2. Opportunity/ Ability
Your team wants opportunities to engage for professional development.
Professional development comes from striking a balance between doing repetitive work to become an expert while encountering new opportunities to stretch oneself and skills.
Automony. Standard operating procedures (SOPs) are needed to scale your firm. They’re great for team training and support.
SOPs also prevent you from wanting/having to micromanage. If you want to disengage an employee, stand over their shoulder while they work or continually ask for updates.
SOPs are the guide to allow team members to ‘figure things out’ without the cost of them starting from scratch.
Clarity. Be clear about expectations. Most perceived disengagement or poor performance is due to confusion around expectations.
I have had high expectations but neglected to communicate them fully at times.
I was frustrated because my team was not achieving goals that none of them knew about.
Be clear about timelines, level of quality, frequency of updates and communication, organization, and any other expectation in your mind.
Your team cannot read your mind.
Challenges. People want to learn and be challenged. Part of learning is making mistakes.
Creating an environment where feedback is not a threat to employment but is part of their training is essential for high engagement.
People will be more keen to take on new assignments if they’re not afraid to fail. We have to frame failure as an investment for future success.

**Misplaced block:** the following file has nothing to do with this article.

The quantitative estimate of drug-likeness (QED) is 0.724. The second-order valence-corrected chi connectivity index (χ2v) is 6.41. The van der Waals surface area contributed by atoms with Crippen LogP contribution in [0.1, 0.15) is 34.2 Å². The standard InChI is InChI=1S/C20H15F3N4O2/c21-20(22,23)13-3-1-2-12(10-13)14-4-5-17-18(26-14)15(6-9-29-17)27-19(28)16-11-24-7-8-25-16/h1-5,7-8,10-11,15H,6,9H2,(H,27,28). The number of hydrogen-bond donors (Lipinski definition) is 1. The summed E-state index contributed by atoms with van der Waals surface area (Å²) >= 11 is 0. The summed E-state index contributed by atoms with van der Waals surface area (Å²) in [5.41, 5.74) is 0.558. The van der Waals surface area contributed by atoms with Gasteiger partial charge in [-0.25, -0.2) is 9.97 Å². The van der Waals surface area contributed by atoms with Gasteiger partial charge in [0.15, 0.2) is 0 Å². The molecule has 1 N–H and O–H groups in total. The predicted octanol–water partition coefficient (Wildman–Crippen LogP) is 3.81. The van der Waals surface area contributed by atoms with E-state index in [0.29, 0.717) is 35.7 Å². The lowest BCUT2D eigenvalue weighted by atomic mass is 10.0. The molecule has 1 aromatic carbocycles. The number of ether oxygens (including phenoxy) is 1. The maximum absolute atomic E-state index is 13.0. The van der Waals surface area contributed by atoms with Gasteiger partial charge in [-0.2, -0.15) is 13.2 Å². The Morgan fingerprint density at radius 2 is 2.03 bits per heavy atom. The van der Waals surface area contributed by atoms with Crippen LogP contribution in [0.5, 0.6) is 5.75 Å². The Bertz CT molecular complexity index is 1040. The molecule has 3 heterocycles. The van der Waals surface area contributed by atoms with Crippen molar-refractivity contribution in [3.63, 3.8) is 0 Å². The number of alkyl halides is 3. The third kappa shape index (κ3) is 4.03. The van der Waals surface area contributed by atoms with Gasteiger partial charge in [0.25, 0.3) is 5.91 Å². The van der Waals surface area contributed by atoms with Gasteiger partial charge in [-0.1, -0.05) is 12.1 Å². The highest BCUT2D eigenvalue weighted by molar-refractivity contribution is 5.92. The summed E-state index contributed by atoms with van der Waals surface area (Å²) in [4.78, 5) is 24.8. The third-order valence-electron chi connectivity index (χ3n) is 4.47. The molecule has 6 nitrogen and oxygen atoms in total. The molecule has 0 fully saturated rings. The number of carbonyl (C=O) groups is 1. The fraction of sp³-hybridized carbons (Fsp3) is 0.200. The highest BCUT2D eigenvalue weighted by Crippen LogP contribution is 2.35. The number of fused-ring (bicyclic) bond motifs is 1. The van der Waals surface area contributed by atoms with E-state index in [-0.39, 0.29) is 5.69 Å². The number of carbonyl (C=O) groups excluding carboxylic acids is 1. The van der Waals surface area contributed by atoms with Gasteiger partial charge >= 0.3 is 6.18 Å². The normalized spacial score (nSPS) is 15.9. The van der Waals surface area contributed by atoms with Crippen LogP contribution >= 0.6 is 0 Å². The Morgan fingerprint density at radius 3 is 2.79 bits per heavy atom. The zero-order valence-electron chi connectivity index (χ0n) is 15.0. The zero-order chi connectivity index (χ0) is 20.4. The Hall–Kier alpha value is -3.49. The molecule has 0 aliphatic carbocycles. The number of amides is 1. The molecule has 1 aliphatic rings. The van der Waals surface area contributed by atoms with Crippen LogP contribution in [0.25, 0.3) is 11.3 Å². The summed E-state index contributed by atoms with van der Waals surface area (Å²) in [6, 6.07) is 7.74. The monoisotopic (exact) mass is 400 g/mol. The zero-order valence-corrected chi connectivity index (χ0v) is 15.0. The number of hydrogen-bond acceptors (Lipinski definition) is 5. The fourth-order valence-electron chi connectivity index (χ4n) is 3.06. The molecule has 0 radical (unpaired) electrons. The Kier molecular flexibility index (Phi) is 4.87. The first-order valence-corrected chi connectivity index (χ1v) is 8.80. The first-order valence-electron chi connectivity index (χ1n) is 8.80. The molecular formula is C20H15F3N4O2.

3. Realization/ Justification
This is where being human comes into play.
With fraud, if people can rationalize their behavior, there is a greater chance they will commit fraud. When employees can dehumanize the impact of their actions, fraud is justified in their mind.
With engagement, if you care about them personally, there will be more justification in their mind for them to care about you and the work they do.
With any relationship, if we invest our time and effort and get nothing in return, we’ll stop investing.
Team members must perceive that what they invest in the firm is equal to or less than what they receive.
Just like delivering value to a client, the value your employee receives has to be more than what they’ve paid.
Key ways to deliver value to your team
Mentorship: $ – Offer thoughtful and consistent conversations about professional development in the firm and beyond.
Unless your firm is growing like crazy, you will not have the space for all of your team to progress inside your firm. Encourage them to learn and develop for what they want now and in the long term.
Accept that good talent may only be with you for three years.
Non-billable time: $$ – I know there’s work to be done. I get it. But allowing your team to attend a conference or off-site training while being paid is a huge moral boost and demonstrates your investment in them.
Off-site adventures: $$$$ – This is a team-building weekend or trip where you can connect human to human.
Matt The CPA posted this just last night after my newsletter was already completed. I had to throw it in here.
How engaged do you think his team is?
If you don’t want to take your team on a cruise, there are other options. It is crazy how something as simple as having your team at your house to eat at your kitchen table can humanize the relationship.
When they can see firm leadership as humans and not emotionless direction givers, they will invest more.
No amount of training or pay can fix a disengaged team.
Build The Firm You Want.